Representation of ocular malformation [Reference
What was your design process to build the prototype?
The technical specifications that I needed were very specific and complicated by the limited availability of the components to match them. I looked for the smallest components possible to be able to integrate them into the frame of the glasses. My goals were to make it both functional and easily wearable. I didn’t work on the design at first. At first, I looked at what was needed to physically correct this ocular malformation. Then I evaluated what electronic components I could use to create this effect and then what those components needed to work effectively. Thankfully, I had the opportunity to use Simulink and Simscape to simulate each component. Then I used it to test and optimize the circuit within the software. It was easy enough for me to use on my own and made me able to have a working circuit in no time. Then I spent time and money to build the prototype. Testing and simulation were a great start for a 17-year-old high school student, as I was able to get my prototype successfully working in two months.
How was the prototype received at the Olympiad?
During the Olympiad, I observed two different types of reactions. In the first level of competition, people seemed interested and optimistic. During the provincial round, there was someone in the audience with dyslexia who was able to test the glasses and testify to everyone that they really worked. As it turned out, that person’s testimony was a game-changer! In the national competition, the experience was different. We finished 2ndbecause one of the groups of judges thought it was a scam and gave us the lowest grade possible. We still managed to finish 2nd out of the 40 other teams. These two examples summarize the range of reactions of the people. About two-thirds were intrigued and optimistic about the project, and one-third were skeptical.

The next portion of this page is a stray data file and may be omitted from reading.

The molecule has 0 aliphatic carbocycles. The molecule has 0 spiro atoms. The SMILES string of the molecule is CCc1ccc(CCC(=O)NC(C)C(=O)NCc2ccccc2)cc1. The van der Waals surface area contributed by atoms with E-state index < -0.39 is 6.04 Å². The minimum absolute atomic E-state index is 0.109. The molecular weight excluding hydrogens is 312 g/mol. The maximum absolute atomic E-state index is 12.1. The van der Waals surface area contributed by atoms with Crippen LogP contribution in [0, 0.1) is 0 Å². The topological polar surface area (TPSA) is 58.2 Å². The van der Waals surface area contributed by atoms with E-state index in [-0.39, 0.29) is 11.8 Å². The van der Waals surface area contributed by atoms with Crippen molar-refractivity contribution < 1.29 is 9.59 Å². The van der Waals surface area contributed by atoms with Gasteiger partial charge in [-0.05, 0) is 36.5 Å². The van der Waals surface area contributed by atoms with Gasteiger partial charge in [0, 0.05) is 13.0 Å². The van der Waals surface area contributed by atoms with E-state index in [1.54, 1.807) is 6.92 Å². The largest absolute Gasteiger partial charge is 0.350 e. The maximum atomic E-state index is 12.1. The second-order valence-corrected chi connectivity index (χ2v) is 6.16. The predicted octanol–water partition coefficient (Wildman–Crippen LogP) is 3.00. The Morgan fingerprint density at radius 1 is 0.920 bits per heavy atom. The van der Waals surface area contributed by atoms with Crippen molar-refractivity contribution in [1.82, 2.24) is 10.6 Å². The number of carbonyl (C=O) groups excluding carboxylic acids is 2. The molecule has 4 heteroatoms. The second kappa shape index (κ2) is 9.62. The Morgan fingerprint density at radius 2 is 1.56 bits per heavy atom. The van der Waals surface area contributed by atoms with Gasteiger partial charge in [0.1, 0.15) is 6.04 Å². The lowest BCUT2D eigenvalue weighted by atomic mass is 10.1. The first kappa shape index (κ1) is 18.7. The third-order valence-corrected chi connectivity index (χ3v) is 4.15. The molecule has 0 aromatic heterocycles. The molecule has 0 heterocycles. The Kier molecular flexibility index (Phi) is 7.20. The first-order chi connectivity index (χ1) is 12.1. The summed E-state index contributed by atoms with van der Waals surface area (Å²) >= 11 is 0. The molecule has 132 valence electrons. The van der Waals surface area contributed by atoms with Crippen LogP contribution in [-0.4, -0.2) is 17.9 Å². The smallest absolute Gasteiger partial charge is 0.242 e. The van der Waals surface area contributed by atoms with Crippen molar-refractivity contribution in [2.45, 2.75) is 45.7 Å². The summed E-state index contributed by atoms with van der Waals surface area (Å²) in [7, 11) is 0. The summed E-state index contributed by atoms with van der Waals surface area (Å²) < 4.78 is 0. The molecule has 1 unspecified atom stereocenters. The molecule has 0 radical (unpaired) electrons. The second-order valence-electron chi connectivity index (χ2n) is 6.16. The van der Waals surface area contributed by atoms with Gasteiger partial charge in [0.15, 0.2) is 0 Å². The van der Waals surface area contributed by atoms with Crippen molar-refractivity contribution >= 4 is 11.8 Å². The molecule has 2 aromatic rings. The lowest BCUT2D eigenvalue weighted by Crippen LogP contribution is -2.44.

How has the experience of the Olympiad been beneficial during your subsequent school years?
To succeed in the Olympiad, you need to be able to communicate effectively. Participants need to master skills like presenting a project to people that don’t know a thing about it, being able to summarize it briefly but also being able to provide detailed answers to questions. Those skills are also required in high school, university, and will be helpful in my professional career. But mostly what it gave me was a real sense of purpose, a sense of “why am I doing this?” In high school, I felt like I was studying just because I was supposed to. That may be enough for some people, but it really wasn’t for me. I need goals to achieve, and then I am very self-motivated. The Olympiad provided an opportunity to work on a concrete project but also to compete against others. That gave me a very motivating goal. It changed the “what or why am I doing this?” to “how am I going to achieve this?” I have carried this drive forward into my subsequent education. The success that I had at the Olympiad was also a boost to my confidence. When I am frustrated, I remind myself that I have overcome obstacles before to solve problems, and that helps me to stay motivated.
Did you continue to work on the prototype after the Olympiad?
Absolutely, in the next post, you will be able to follow my adventure, how the prototype travelled across the ocean, from France to Canada, to the little town of Assiniboia, Saskatchewan. There, the tests confirmed that the glasses work regardless of the language.